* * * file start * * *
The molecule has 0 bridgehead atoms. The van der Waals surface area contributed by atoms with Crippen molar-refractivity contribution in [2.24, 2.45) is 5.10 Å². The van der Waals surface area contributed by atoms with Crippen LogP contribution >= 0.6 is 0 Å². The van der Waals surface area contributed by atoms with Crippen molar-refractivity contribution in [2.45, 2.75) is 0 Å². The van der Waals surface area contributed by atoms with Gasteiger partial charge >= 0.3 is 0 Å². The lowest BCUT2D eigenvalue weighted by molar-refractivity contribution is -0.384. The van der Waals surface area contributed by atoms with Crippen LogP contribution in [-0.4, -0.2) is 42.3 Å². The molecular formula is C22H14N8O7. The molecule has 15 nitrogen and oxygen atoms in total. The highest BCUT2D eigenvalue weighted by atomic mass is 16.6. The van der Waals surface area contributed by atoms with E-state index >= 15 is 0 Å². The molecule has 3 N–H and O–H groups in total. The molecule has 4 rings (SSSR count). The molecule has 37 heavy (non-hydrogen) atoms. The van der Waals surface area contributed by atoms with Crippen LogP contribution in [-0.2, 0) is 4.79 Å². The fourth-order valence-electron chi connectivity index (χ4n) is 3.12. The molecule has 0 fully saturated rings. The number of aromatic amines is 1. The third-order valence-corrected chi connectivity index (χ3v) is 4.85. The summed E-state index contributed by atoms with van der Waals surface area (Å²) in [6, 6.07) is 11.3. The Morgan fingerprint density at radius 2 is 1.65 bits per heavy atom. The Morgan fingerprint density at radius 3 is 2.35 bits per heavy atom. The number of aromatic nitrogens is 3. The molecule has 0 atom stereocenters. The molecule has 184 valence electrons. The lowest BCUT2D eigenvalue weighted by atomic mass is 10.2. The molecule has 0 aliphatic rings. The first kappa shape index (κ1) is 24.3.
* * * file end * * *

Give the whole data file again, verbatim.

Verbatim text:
The molecule has 0 bridgehead atoms. The van der Waals surface area contributed by atoms with Crippen molar-refractivity contribution in [2.24, 2.45) is 5.10 Å². The van der Waals surface area contributed by atoms with Crippen LogP contribution >= 0.6 is 0 Å². The van der Waals surface area contributed by atoms with Crippen molar-refractivity contribution in [2.45, 2.75) is 0 Å². The van der Waals surface area contributed by atoms with Gasteiger partial charge >= 0.3 is 0 Å². The lowest BCUT2D eigenvalue weighted by molar-refractivity contribution is -0.384. The van der Waals surface area contributed by atoms with Crippen LogP contribution in [-0.4, -0.2) is 42.3 Å². The molecular formula is C22H14N8O7. The molecule has 15 nitrogen and oxygen atoms in total. The highest BCUT2D eigenvalue weighted by atomic mass is 16.6. The van der Waals surface area contributed by atoms with E-state index >= 15 is 0 Å². The molecule has 3 N–H and O–H groups in total. The molecule has 4 rings (SSSR count). The molecule has 37 heavy (non-hydrogen) atoms. The van der Waals surface area contributed by atoms with Crippen LogP contribution in [-0.2, 0) is 4.79 Å². The fourth-order valence-electron chi connectivity index (χ4n) is 3.12. The molecule has 0 fully saturated rings. The number of aromatic amines is 1. The third-order valence-corrected chi connectivity index (χ3v) is 4.85. The summed E-state index contributed by atoms with van der Waals surface area (Å²) in [6, 6.07) is 11.3. The Morgan fingerprint density at radius 2 is 1.65 bits per heavy atom. The Morgan fingerprint density at radius 3 is 2.35 bits per heavy atom. The number of aromatic nitrogens is 3. The molecule has 0 atom stereocenters. The molecule has 184 valence electrons. The lowest BCUT2D eigenvalue weighted by atomic mass is 10.2. The molecule has 0 aliphatic rings. The first kappa shape index (κ1) is 24.3.